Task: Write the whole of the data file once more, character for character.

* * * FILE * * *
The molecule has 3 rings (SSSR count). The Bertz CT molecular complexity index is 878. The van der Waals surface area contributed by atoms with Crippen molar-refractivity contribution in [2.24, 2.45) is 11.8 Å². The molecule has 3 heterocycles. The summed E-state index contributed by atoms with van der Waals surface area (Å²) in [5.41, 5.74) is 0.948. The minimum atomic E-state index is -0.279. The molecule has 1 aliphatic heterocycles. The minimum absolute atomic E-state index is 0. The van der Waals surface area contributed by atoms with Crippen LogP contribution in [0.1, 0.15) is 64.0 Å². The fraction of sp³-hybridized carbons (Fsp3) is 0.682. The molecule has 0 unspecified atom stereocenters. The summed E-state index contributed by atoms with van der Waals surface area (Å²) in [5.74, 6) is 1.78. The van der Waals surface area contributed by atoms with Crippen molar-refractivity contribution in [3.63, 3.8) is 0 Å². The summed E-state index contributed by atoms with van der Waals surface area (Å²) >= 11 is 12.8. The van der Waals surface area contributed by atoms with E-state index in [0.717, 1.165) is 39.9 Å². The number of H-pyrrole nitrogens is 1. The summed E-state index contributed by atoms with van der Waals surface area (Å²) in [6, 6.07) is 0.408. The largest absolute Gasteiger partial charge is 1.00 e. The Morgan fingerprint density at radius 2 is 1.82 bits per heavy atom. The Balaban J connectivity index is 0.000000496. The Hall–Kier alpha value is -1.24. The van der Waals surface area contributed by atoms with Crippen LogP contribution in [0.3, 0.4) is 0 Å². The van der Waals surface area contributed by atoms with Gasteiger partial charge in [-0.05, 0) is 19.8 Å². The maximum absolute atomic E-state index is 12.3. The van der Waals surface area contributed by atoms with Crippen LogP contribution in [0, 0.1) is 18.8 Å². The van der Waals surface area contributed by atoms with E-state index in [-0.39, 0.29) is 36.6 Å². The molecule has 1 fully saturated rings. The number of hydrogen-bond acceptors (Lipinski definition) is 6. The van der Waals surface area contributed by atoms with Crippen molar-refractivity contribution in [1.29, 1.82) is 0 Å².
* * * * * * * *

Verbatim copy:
The molecule has 3 rings (SSSR count). The Bertz CT molecular complexity index is 878. The van der Waals surface area contributed by atoms with Crippen molar-refractivity contribution in [2.24, 2.45) is 11.8 Å². The molecule has 3 heterocycles. The summed E-state index contributed by atoms with van der Waals surface area (Å²) in [5.41, 5.74) is 0.948. The minimum atomic E-state index is -0.279. The molecule has 1 aliphatic heterocycles. The minimum absolute atomic E-state index is 0. The van der Waals surface area contributed by atoms with Crippen LogP contribution in [0.1, 0.15) is 64.0 Å². The fraction of sp³-hybridized carbons (Fsp3) is 0.682. The molecule has 0 unspecified atom stereocenters. The summed E-state index contributed by atoms with van der Waals surface area (Å²) in [5.74, 6) is 1.78. The van der Waals surface area contributed by atoms with Crippen molar-refractivity contribution in [3.63, 3.8) is 0 Å². The summed E-state index contributed by atoms with van der Waals surface area (Å²) >= 11 is 12.8. The van der Waals surface area contributed by atoms with E-state index in [0.717, 1.165) is 39.9 Å². The number of H-pyrrole nitrogens is 1. The summed E-state index contributed by atoms with van der Waals surface area (Å²) in [6, 6.07) is 0.408. The largest absolute Gasteiger partial charge is 1.00 e. The Morgan fingerprint density at radius 2 is 1.82 bits per heavy atom. The Balaban J connectivity index is 0.000000496. The Hall–Kier alpha value is -1.24. The van der Waals surface area contributed by atoms with Crippen LogP contribution in [0.3, 0.4) is 0 Å². The van der Waals surface area contributed by atoms with Gasteiger partial charge in [-0.05, 0) is 19.8 Å². The maximum absolute atomic E-state index is 12.3. The van der Waals surface area contributed by atoms with Crippen LogP contribution in [0, 0.1) is 18.8 Å². The van der Waals surface area contributed by atoms with E-state index in [-0.39, 0.29) is 36.6 Å². The molecule has 1 fully saturated rings. The number of hydrogen-bond acceptors (Lipinski definition) is 6. The van der Waals surface area contributed by atoms with Crippen molar-refractivity contribution in [1.29, 1.82) is 0 Å².